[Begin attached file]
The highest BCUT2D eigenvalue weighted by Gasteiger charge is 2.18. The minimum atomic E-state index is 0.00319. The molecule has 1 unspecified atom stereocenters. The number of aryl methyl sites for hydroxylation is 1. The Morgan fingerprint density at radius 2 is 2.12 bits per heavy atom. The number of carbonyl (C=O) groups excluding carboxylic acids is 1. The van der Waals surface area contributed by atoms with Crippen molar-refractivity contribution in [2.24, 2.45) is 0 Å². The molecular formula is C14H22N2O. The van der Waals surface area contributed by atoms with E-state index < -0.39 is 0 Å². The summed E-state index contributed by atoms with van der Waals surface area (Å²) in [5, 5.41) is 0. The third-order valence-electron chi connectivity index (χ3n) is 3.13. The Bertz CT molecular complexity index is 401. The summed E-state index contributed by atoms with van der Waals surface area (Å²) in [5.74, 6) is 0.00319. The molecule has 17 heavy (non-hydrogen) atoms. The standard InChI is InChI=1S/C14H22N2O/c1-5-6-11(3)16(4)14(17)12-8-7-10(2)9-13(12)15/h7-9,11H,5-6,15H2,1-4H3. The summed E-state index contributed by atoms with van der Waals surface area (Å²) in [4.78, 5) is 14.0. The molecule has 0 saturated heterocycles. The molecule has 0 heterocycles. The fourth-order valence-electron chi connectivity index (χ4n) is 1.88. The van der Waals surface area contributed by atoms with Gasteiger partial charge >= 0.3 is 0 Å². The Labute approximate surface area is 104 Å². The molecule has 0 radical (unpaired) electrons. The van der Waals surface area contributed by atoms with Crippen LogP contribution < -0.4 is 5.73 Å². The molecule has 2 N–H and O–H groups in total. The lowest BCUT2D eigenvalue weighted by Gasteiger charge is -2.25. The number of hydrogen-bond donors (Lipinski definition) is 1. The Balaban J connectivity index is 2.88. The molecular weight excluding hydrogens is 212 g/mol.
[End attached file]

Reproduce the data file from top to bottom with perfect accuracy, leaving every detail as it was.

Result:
The highest BCUT2D eigenvalue weighted by Gasteiger charge is 2.18. The minimum atomic E-state index is 0.00319. The molecule has 1 unspecified atom stereocenters. The number of aryl methyl sites for hydroxylation is 1. The Morgan fingerprint density at radius 2 is 2.12 bits per heavy atom. The number of carbonyl (C=O) groups excluding carboxylic acids is 1. The van der Waals surface area contributed by atoms with Crippen molar-refractivity contribution in [2.24, 2.45) is 0 Å². The molecular formula is C14H22N2O. The van der Waals surface area contributed by atoms with E-state index < -0.39 is 0 Å². The summed E-state index contributed by atoms with van der Waals surface area (Å²) in [5, 5.41) is 0. The third-order valence-electron chi connectivity index (χ3n) is 3.13. The Bertz CT molecular complexity index is 401. The summed E-state index contributed by atoms with van der Waals surface area (Å²) in [5.74, 6) is 0.00319. The molecule has 17 heavy (non-hydrogen) atoms. The standard InChI is InChI=1S/C14H22N2O/c1-5-6-11(3)16(4)14(17)12-8-7-10(2)9-13(12)15/h7-9,11H,5-6,15H2,1-4H3. The summed E-state index contributed by atoms with van der Waals surface area (Å²) in [4.78, 5) is 14.0. The molecule has 0 saturated heterocycles. The molecule has 0 heterocycles. The fourth-order valence-electron chi connectivity index (χ4n) is 1.88. The van der Waals surface area contributed by atoms with Gasteiger partial charge >= 0.3 is 0 Å². The Labute approximate surface area is 104 Å². The molecule has 0 radical (unpaired) electrons. The van der Waals surface area contributed by atoms with Crippen LogP contribution < -0.4 is 5.73 Å². The molecule has 2 N–H and O–H groups in total. The lowest BCUT2D eigenvalue weighted by Gasteiger charge is -2.25. The number of hydrogen-bond donors (Lipinski definition) is 1. The Balaban J connectivity index is 2.88. The molecular weight excluding hydrogens is 212 g/mol.